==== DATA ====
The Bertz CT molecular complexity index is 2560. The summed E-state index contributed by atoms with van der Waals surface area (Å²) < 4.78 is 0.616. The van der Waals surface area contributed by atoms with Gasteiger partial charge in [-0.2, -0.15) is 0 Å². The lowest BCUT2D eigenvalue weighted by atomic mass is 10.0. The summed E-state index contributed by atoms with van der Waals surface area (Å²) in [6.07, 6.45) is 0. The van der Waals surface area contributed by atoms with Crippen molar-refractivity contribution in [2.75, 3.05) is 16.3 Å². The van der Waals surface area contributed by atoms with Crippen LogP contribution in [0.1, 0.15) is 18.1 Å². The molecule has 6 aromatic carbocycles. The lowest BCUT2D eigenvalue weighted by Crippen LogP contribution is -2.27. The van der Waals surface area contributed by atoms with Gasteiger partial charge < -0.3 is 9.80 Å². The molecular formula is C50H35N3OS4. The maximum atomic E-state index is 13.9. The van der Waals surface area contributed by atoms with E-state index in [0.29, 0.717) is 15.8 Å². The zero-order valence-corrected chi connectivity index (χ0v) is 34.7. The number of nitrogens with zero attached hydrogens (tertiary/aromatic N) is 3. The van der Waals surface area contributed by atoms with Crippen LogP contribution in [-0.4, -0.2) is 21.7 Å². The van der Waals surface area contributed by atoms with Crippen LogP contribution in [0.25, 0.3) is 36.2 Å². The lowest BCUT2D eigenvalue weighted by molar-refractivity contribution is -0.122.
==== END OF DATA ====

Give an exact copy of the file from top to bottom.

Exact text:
The Bertz CT molecular complexity index is 2560. The summed E-state index contributed by atoms with van der Waals surface area (Å²) < 4.78 is 0.616. The van der Waals surface area contributed by atoms with Gasteiger partial charge in [-0.2, -0.15) is 0 Å². The lowest BCUT2D eigenvalue weighted by atomic mass is 10.0. The summed E-state index contributed by atoms with van der Waals surface area (Å²) in [6.07, 6.45) is 0. The van der Waals surface area contributed by atoms with Crippen molar-refractivity contribution in [2.75, 3.05) is 16.3 Å². The van der Waals surface area contributed by atoms with Crippen LogP contribution in [0.1, 0.15) is 18.1 Å². The molecule has 6 aromatic carbocycles. The lowest BCUT2D eigenvalue weighted by Crippen LogP contribution is -2.27. The van der Waals surface area contributed by atoms with Gasteiger partial charge < -0.3 is 9.80 Å². The molecular formula is C50H35N3OS4. The maximum atomic E-state index is 13.9. The van der Waals surface area contributed by atoms with E-state index in [0.29, 0.717) is 15.8 Å². The zero-order valence-corrected chi connectivity index (χ0v) is 34.7. The number of nitrogens with zero attached hydrogens (tertiary/aromatic N) is 3. The van der Waals surface area contributed by atoms with Crippen LogP contribution in [-0.4, -0.2) is 21.7 Å². The van der Waals surface area contributed by atoms with Crippen LogP contribution in [0.25, 0.3) is 36.2 Å². The lowest BCUT2D eigenvalue weighted by molar-refractivity contribution is -0.122.